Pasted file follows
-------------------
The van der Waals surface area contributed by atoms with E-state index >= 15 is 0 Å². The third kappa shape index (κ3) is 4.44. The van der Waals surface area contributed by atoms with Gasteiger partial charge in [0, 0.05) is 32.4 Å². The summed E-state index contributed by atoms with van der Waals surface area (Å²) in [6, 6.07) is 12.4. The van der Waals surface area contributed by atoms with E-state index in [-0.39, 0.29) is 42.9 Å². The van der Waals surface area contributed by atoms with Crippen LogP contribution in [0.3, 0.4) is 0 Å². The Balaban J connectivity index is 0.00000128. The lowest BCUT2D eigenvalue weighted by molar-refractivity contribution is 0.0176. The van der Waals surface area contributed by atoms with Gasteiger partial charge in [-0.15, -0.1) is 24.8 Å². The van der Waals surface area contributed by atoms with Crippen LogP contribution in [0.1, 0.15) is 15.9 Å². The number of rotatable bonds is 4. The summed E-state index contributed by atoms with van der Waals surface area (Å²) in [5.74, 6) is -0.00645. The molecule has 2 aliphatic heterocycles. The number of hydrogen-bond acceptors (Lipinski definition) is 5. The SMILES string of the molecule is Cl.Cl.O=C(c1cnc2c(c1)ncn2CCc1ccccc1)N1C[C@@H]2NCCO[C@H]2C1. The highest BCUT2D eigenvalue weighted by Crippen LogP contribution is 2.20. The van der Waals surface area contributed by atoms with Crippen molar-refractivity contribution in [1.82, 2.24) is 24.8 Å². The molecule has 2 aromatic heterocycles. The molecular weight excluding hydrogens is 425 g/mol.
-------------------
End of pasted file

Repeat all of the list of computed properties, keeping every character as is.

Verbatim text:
The van der Waals surface area contributed by atoms with E-state index >= 15 is 0 Å². The third kappa shape index (κ3) is 4.44. The van der Waals surface area contributed by atoms with Gasteiger partial charge in [0, 0.05) is 32.4 Å². The summed E-state index contributed by atoms with van der Waals surface area (Å²) in [6, 6.07) is 12.4. The van der Waals surface area contributed by atoms with E-state index in [-0.39, 0.29) is 42.9 Å². The van der Waals surface area contributed by atoms with Crippen LogP contribution in [0.3, 0.4) is 0 Å². The Balaban J connectivity index is 0.00000128. The lowest BCUT2D eigenvalue weighted by molar-refractivity contribution is 0.0176. The van der Waals surface area contributed by atoms with Gasteiger partial charge in [-0.15, -0.1) is 24.8 Å². The van der Waals surface area contributed by atoms with Crippen LogP contribution in [0.1, 0.15) is 15.9 Å². The number of rotatable bonds is 4. The summed E-state index contributed by atoms with van der Waals surface area (Å²) in [5.74, 6) is -0.00645. The molecule has 2 aliphatic heterocycles. The number of hydrogen-bond acceptors (Lipinski definition) is 5. The SMILES string of the molecule is Cl.Cl.O=C(c1cnc2c(c1)ncn2CCc1ccccc1)N1C[C@@H]2NCCO[C@H]2C1. The highest BCUT2D eigenvalue weighted by Crippen LogP contribution is 2.20. The van der Waals surface area contributed by atoms with Crippen molar-refractivity contribution in [1.82, 2.24) is 24.8 Å². The molecule has 2 aromatic heterocycles. The molecular weight excluding hydrogens is 425 g/mol.